Thomas Jason James Smith, 28 filed the federal lawsuit against Millvale Officer Nichole Murphy, Chief Derek Miller, and the borough, which is just northeast of Pittsburgh.
The FBI announced in February that it had launched a civil rights investigation when the video surfaced months after the incident on Sept. 21, 2012, when Smith was arrested for public drunkenness. It wasn't immediately clear if the FBI investigation was continuing, though no criminal charges have yet resulted from that probe.
FBI spokeswoman Kelly Kochamba declined to comment on the incident.
Smith's attorney, Gianni Floro, also declined comment on the nine-page lawsuit which offers few details beyond those publicly reported when the video surfaced in January.
The video shows a shirtless Smith sitting on the floor while he bangs his head on the edge of an office cubicle or desk before the officer shoots him with the stun gun. Smith isn't seen attacking the officer, though she had reported in a criminal complaint that she used the stun gun to subdue Smith when he became violent. The video also shows some unspecified emergency responders smiling and laughing at Smith's behavior.
Smith's criminal attorney, David Shrager, has said he doesn't know who recorded the video. Borough solicitor Jack Cambest, who declined comment when contacted by reporters Monday and did not immediately return a Tuesday call from the AP, previously said the video was taken by a police department employee, whom he wouldn't identify. Cambest said then that borough officials didn't know why the video was recorded or leaked.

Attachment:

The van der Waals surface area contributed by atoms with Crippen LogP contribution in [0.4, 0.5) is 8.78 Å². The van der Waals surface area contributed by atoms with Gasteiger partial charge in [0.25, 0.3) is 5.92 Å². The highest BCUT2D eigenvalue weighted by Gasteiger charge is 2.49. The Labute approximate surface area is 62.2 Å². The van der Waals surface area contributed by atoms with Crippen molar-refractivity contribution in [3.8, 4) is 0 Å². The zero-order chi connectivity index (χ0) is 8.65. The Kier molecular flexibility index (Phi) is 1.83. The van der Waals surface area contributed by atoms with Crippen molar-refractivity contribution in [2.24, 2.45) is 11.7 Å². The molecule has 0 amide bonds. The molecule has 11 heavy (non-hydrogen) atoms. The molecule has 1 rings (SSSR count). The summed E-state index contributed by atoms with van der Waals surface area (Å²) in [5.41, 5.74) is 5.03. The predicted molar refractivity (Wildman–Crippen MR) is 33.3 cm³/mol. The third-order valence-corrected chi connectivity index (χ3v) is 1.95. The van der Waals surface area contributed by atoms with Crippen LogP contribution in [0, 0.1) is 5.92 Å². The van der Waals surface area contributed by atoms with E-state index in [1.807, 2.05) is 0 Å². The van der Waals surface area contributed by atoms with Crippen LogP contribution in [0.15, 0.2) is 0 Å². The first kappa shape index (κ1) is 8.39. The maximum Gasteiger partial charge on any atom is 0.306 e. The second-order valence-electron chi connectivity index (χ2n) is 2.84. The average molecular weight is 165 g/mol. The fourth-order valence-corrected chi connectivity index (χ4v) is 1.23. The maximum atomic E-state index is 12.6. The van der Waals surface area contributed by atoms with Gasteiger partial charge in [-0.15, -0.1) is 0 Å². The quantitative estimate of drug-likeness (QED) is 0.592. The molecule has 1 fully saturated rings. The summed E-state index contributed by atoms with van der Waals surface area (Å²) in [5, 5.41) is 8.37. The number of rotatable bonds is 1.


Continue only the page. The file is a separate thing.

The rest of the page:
Millvale conducted its own internal investigation to determine if police regulations were violated pertaining to the video, as well as how Smith was treated. Cambest previously said Officer Murphy was disciplined -- though he wouldn't say how -- and retrained for her use of the stun gun, but not suspended.
According to Smith's lawsuit, Murphy had been fired -- and then rehired -- by the borough before the Smith encounter because of unspecified "conduct similar to that which is the subject of this complaint."
The lawsuit contends Smith was walking home from a friend's house after drinking, and was arrested by Murphy when he stopped to rest on some church steps. Smith, who has a history of mental health issues, didn't resist arrest but did bang his head against a desk or office cubicle repeatedly after he was made to sit on the floor of the police station, still in handcuffs.
"At no time was he a danger to anyone besides himself," the lawsuit contends.
When one paramedic pulled Smith away from the desk, he again scooted toward it and resumed banging his head, which is when Murphy used the stun gun on him repeatedly, the lawsuit contends.
Smith later pleaded guilty to disorderly conduct and public drunkenness, but police dropped charges of aggravated harassment and resisting arrest.
The lawsuit seeks more than $75,000 in damages, a statutory threshold necessary for it to be filed in federal court.